Sunday, August 26, 2012

San Antonio Mayor seeks to supplement Pre-K funding

While Laredo's politicians reason to raise our sales tax by a quarter cent was to built the oft-empty Arena and Lemur stadium, San Antonio has a better idea of what to do with the quarter penny sales tax increase. Of course, not everyone agrees with Mayor Julian Castro's idea to help fund Pre-K on a full day basis. 

Locally, some bloggers such as Tom Wade have gone on the record as opposing full-day Pre-Ks. If I remember correctly, Wade has referred to them as all-day day care centers - or something to that effect. What say you Tom Wade?

Anyway, here's an excerpt from the Texas Tribune on the San Antonio story

An initiative from San Antonio Mayor Julián Castro that would direct a portion of sales tax revenue to fund full-day pre-kindergarten unanimously passed the City Council, leaving it for voters to approve in November.
The pre-K funding initiative, which has the support of the education community and prominent business leaders in the city like Charles Butt of H-E-B and Joe Robles of USAA, is a major policy proposal for the San Antonio mayor, who was thrust into the national spotlight last week when he was chosen to keynote this year’s Democratic National Convention on Sept. 4.
The state currently covers half-day pre-K for children from low-income, English-language-learning, military and foster families. Many districts opt to offer a full-day program, which they did with the help of additional state grants before the Legislature in 2011 slashed more than $200 million allocated for that purpose.
Districts have tried various methods, including charging tuition, to keep full-day pre-K programs alive since the state funding was eliminated. But San Antonio's is the first such effort initiated at the city level.


  1. This comment has been removed by a blog administrator.

    1. Sorry, I had to change a paragraph....see below.

  2. Max, I still stand by my comments about day care. Going all the way back to the start of Head Start, which was billed as a pre-school learning initative.

    I would imagine in some cases there is an advantage of getting the kids away from their parents. But the reality is this, as is stated in many studies, while a 4 year old who has attended pre-school kindergarten may have a slight advantage over others their age, that by the third grade all advantages are gone.

    Now, I am not totally opposed to having the service for the poor or certain selected groups, I am opposed to trying to make it a 100% program as some wish.

    I would rather work on getting people out of poverty by creating jobs than providing a government subsidized baby sitting service for 4 year olds.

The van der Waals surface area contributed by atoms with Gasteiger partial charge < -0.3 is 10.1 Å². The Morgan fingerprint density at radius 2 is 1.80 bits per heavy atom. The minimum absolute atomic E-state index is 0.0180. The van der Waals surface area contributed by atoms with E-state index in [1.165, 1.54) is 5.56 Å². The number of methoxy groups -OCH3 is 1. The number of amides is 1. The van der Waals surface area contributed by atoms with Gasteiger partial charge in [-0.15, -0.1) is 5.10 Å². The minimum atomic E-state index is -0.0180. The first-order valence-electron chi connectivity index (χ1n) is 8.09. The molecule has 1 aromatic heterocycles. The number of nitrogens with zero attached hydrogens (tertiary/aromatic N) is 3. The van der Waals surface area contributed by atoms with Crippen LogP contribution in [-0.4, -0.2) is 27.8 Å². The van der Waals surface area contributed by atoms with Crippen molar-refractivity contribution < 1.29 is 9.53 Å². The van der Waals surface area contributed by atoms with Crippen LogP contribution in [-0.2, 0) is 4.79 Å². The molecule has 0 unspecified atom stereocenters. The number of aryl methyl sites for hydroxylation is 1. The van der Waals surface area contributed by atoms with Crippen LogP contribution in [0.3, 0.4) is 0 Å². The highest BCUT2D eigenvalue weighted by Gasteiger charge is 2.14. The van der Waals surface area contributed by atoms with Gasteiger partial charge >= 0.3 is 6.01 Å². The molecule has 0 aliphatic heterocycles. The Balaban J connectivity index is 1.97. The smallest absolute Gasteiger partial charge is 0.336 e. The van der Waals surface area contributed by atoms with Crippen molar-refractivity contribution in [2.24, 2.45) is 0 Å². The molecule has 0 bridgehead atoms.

But hey, that is just me.

  3. I'm a child of Head Start. I'm all for it. I'm sure it helped my mom out a lot.

  4. On top of that we could provide free food, free housing subsidies, free transportation services, free medical care, clothing allowances and what the heck why not a little extra so parents can go out on the weekend. Oh wait we already do that. Wait a minute did I just agree with Wade?

  5. ONLY QUALIFIED applicants will be considered.

    This program is NOT for people who work a full time job. In other are getting up to work every morning to pay for PreK for other people because YOUR own children would not qualify.

  6. Thanks for the comments. Hey Tom Wade, were you the most conservative kid in your pre-K class. Wait a minute- did they have school back then yet? OK Just Kidding. I know they had to have had log cabins at least.

  7. Yes, we had kindergarten when I was a kid. If my mom tells the story correctly, I did not want to stay that first day. She says I threw a fit...who me? Throw a fit...more likely my first rant.

    Anyway, I was raised very conservative. I grew up in the 50's and early 60's with two working parents (kind of unusual then). I spent many years with a babysitter when my parents were working, and Head Start had not started. We most likely would not have been accepted as both my parents worked and made a middle class income (father highway construction (union job, he taught me about union influence) and my mom was a bookkeeper for a small business owner.

    And I was raised in Kansas City, yes, pretty conservative.

    Was I most conservative, nope, not at all.

  8. What does strike me as bothering is the fact that we no longer want to let kids be kids. This is a topic for future discussion. Our kids are not allowed to "imagine," as we do that for them with video games and the internet. Some want to let the public school system structure their learning at age 3 or earlier...that is scary.

  9. Yes Tom Wade, a lot of the younger kids/teenagers/young adults are a little bit too involved with their digital technology devices. I've noticed many young adults lack the courtesy and conversational skills that used to be more commonplace. Am I skewing my perception because I am not that much into the digital age- maybe. That's my take anywya.